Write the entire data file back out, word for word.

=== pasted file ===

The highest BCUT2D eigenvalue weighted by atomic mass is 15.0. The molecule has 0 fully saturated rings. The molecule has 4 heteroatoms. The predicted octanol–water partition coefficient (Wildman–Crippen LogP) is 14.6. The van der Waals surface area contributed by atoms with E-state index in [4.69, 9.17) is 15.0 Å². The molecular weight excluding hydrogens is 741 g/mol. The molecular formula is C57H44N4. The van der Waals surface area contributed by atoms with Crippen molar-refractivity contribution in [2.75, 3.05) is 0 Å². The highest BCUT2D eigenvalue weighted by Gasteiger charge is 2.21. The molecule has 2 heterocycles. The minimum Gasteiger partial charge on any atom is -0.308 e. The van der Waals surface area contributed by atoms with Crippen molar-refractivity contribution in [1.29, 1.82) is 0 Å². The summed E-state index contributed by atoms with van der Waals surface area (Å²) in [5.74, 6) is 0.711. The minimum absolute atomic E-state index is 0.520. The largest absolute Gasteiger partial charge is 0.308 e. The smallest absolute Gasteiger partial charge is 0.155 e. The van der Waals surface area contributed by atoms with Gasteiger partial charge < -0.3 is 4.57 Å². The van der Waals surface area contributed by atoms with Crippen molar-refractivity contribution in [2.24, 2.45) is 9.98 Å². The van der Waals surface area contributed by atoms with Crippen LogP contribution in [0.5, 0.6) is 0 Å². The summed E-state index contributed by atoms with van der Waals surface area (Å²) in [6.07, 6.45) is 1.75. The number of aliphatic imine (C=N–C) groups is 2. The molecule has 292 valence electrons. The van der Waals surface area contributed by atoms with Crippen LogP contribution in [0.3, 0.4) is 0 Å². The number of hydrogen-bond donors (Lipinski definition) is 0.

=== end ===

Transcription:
The highest BCUT2D eigenvalue weighted by atomic mass is 15.0. The molecule has 0 fully saturated rings. The molecule has 4 heteroatoms. The predicted octanol–water partition coefficient (Wildman–Crippen LogP) is 14.6. The van der Waals surface area contributed by atoms with E-state index in [4.69, 9.17) is 15.0 Å². The molecular weight excluding hydrogens is 741 g/mol. The molecular formula is C57H44N4. The van der Waals surface area contributed by atoms with Crippen molar-refractivity contribution in [2.75, 3.05) is 0 Å². The highest BCUT2D eigenvalue weighted by Gasteiger charge is 2.21. The molecule has 2 heterocycles. The minimum Gasteiger partial charge on any atom is -0.308 e. The van der Waals surface area contributed by atoms with Crippen molar-refractivity contribution in [1.29, 1.82) is 0 Å². The summed E-state index contributed by atoms with van der Waals surface area (Å²) in [5.74, 6) is 0.711. The minimum absolute atomic E-state index is 0.520. The largest absolute Gasteiger partial charge is 0.308 e. The smallest absolute Gasteiger partial charge is 0.155 e. The van der Waals surface area contributed by atoms with Gasteiger partial charge < -0.3 is 4.57 Å². The van der Waals surface area contributed by atoms with Crippen molar-refractivity contribution in [2.24, 2.45) is 9.98 Å². The van der Waals surface area contributed by atoms with Crippen LogP contribution in [0.5, 0.6) is 0 Å². The summed E-state index contributed by atoms with van der Waals surface area (Å²) in [6.07, 6.45) is 1.75. The number of aliphatic imine (C=N–C) groups is 2. The molecule has 292 valence electrons. The van der Waals surface area contributed by atoms with Crippen LogP contribution in [0.3, 0.4) is 0 Å². The number of hydrogen-bond donors (Lipinski definition) is 0.